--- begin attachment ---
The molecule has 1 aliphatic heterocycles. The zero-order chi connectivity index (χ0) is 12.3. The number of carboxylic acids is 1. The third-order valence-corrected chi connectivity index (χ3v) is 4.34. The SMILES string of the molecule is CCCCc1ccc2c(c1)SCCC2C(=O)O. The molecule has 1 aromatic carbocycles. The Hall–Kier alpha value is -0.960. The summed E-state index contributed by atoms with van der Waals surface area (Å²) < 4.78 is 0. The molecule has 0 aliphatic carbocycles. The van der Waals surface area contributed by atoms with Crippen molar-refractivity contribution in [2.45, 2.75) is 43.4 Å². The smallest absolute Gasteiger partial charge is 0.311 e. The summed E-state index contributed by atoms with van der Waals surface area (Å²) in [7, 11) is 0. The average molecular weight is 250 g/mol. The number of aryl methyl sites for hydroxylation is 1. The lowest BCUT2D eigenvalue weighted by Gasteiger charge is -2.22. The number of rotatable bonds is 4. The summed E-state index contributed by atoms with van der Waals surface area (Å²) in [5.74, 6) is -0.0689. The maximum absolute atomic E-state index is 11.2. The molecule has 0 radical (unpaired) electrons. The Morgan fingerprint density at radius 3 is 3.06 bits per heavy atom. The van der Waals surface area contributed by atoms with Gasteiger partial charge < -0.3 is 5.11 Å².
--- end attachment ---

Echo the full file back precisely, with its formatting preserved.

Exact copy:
The molecule has 1 aliphatic heterocycles. The zero-order chi connectivity index (χ0) is 12.3. The number of carboxylic acids is 1. The third-order valence-corrected chi connectivity index (χ3v) is 4.34. The SMILES string of the molecule is CCCCc1ccc2c(c1)SCCC2C(=O)O. The molecule has 1 aromatic carbocycles. The Hall–Kier alpha value is -0.960. The summed E-state index contributed by atoms with van der Waals surface area (Å²) < 4.78 is 0. The molecule has 0 aliphatic carbocycles. The van der Waals surface area contributed by atoms with Crippen molar-refractivity contribution in [2.45, 2.75) is 43.4 Å². The smallest absolute Gasteiger partial charge is 0.311 e. The summed E-state index contributed by atoms with van der Waals surface area (Å²) in [7, 11) is 0. The average molecular weight is 250 g/mol. The number of aryl methyl sites for hydroxylation is 1. The lowest BCUT2D eigenvalue weighted by Gasteiger charge is -2.22. The number of rotatable bonds is 4. The summed E-state index contributed by atoms with van der Waals surface area (Å²) in [5.74, 6) is -0.0689. The maximum absolute atomic E-state index is 11.2. The molecule has 0 radical (unpaired) electrons. The Morgan fingerprint density at radius 3 is 3.06 bits per heavy atom. The van der Waals surface area contributed by atoms with Gasteiger partial charge < -0.3 is 5.11 Å².